The many medicinal benefits of Garlic

Garlic is not only good for adding extra flavour into meals, it has many medicinal benefits. Here are the top five benefits.


1.  Heart Disease

It is recognized as a preventative agent and treatment of many heart and metabolic diseases, including atherosclerosis, hyperglycemia, thrombosis, hypertension and diabetes. It had been shown to reverse early heart disease by reversing plaque buildup.

2.   Cancer

Several studies show an association between increased intake of garlic and reduced risk of cancers of the stomach, colon, oesophagus, pancreas, and breast.

3.  High Blood Pressure

It has been shown to help control high blood pressure. One study looked at the effect of aged garlic as a treatment for people already taking antihypertensive medication however still having uncontrolled hypertension. The study showed that taking four capsules of aged garlic extract for three months caused blood pressure to drop.

4.  Colds and Infections

It  is highly effective at killing countless microorganisms responsible for common infections, including the common cold. It actually might help prevent colds as well as other infections. Garlic’s antimicrobial, antiviral and antifungal properties help relieve the common cold as well as other infections.

5.  Diabetes

Eating raw garlic can help regulate blood sugar levels, potentially stop or decrease the effects of some diabetes complications, as well as fight infections and cholesterol and encourage circulation.


Turmeric Can Improve Memory And Attention in Old Age, Study Finds

Turmeric also improved energy levels, calmness, and contentedness.

22 APR 2016

The bright yellow compound found in the spice turmeric - known as curcumin - has been shown to improve working memory and attention span in older adults, researchers have found.

Curcumin has already been shown to supress traumatic memories in mice, sooth bowels, and help heal wounds, and in a recent study, researchers in Australia found evidence it could also help us stay mentally sharp as we age.But how does a spice that we use in curries manage to do all of this?

"Curcumin has multiple physiological effects," said lead researcher of the 2015 paper, Andrew Scholey, from Swinburne University of Technology. "It’s known to reduce inflammation and improve blood flow. It influences multiple processes that nudge brain function in a positive direction."

In their initial research, Scholey and his team recruited 60 volunteers aged between 60 and 85, and split them into two groups. One group was given capsules with a solid lipid curcumin formulation, and the other a placebo.The participants then completed a number of computerised mental tasks – such as word and picture recall, simple subtraction, and reaction time tasks - a few hours after taking the supplement, and then after taking it daily for four weeks.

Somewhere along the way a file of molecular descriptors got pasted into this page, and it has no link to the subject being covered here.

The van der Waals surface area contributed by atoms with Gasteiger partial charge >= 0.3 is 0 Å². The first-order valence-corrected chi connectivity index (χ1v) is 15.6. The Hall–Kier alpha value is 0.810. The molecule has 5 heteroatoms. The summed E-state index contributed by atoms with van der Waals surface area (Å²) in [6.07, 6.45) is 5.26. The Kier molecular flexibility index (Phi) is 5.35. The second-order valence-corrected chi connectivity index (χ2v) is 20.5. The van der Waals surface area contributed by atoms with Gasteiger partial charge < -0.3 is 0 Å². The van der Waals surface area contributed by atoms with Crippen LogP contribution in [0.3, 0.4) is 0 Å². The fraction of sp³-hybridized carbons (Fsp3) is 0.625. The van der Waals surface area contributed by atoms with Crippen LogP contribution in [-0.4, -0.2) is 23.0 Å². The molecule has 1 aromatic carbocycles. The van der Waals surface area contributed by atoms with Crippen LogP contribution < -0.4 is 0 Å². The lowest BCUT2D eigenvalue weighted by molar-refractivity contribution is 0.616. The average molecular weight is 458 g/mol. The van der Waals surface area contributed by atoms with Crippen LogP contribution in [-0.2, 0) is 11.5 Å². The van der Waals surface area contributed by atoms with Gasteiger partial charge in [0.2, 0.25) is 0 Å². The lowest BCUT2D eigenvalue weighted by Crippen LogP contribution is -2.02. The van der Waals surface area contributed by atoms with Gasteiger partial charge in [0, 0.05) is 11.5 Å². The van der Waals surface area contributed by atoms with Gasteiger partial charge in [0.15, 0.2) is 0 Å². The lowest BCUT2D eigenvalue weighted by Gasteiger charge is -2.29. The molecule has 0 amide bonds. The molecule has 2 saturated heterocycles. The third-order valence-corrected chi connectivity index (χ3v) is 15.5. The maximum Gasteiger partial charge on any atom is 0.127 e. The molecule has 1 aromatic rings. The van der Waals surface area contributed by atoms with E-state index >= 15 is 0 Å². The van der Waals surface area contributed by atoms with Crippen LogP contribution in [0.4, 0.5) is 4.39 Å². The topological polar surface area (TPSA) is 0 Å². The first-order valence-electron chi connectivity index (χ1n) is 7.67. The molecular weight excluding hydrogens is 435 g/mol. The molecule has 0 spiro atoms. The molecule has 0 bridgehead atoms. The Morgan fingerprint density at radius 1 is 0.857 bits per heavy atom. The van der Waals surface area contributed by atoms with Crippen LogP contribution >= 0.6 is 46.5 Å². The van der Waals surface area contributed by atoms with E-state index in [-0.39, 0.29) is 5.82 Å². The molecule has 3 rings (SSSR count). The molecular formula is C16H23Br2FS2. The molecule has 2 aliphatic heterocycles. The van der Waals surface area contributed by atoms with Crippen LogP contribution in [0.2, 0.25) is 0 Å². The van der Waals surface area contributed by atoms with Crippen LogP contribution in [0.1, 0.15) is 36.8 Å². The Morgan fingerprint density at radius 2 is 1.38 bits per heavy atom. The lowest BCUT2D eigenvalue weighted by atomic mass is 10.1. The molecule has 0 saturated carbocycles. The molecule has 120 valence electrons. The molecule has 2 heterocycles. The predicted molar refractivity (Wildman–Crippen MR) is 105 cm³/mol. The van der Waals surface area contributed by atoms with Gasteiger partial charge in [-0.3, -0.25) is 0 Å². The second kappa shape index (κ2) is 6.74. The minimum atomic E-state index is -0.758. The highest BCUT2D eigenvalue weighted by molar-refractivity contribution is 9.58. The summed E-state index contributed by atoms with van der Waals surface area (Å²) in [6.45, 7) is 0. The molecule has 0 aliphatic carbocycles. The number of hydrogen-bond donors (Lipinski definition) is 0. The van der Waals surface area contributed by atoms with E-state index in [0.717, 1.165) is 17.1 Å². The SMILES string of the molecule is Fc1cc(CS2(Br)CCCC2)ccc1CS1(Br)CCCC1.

Overall, the participants who’d taken the curcumin capsules performed better at the computerised measures of working memory and vigilance. They also reported feeling reduced fatigue as well as improved  calmness, contentedness, and stress during testing at the end of the four-week trial.

"To our knowledge this is the first study to examine the effects of curcumin on cognition and mood in a healthy older population or to examine any acute behavioural effects in humans," the researchers reported in the Journal of Psychopharmacology last year.

They also found that there were benefits outside of cognitive improvements."A significant acute-on-chronic treatment effect on alertness and contentedness was also observed. Curcumin was associated with significantly reduced total and LDL (low-density lipoprotein) cholesterol and had no effect on haematological safety measures," they reported.

The researchers have now received a grant to further investigate the properties of curcumin, and will be looking at neuroimaging and genetic markers to better understand curcumin’s potential psychological and cognitive benefits.

Maybe one day, curcumin could be as successful as willow bark has been in creating aspirin, and opium poppies have been when it comes to make morphine. Natural herbs and phytochemicals can be great sources of healing… when scientifically proven to work.

Swinburne University of Technology is a sponsor of ScienceAlert. Find out more about their innovative research.



Do Your Joints Hurt When there is a change in the weather?

Barometric pressure is to blame: Any changes in pressure, or the weight of the air pressing against the surface of the earth, can trigger joint pain...

"Arthritis affects everything else within the joint itself, including the joint lining, which we call the synovium, as well as the ligaments that are within the joint," Dr. James Gladstone, co-director of sports medicine at The Mount Sinai Hospital in New York City, told "All of those tissues have nerve endings in them, so they're going to feel changes in the weather as tightness in the joint, or stiffness."As the seasons shift, weekend warriors who don't typically have joint pain should take extra precautions, as well, he added. "Anything cold causes muscles, ligaments and tendons to sort of tighten up, and that makes them stiffer,"

If you're going to be going outside in the cold weather, you want to make sure you warm up first and keep warm with the appropriate clothing.Stretching indoors, heat creams and heating pads can all help loosen up stiff joints.

The good news is weather-related pain is only temporary.  :)

Not just for the balmy climate. For many entering into their retirement years, it has been preferable to choose warm sheltered locations to settle, with far less turbulent weather patterns. Something which is now not always as previously guaranteed due to Global warming and more unusual seasons.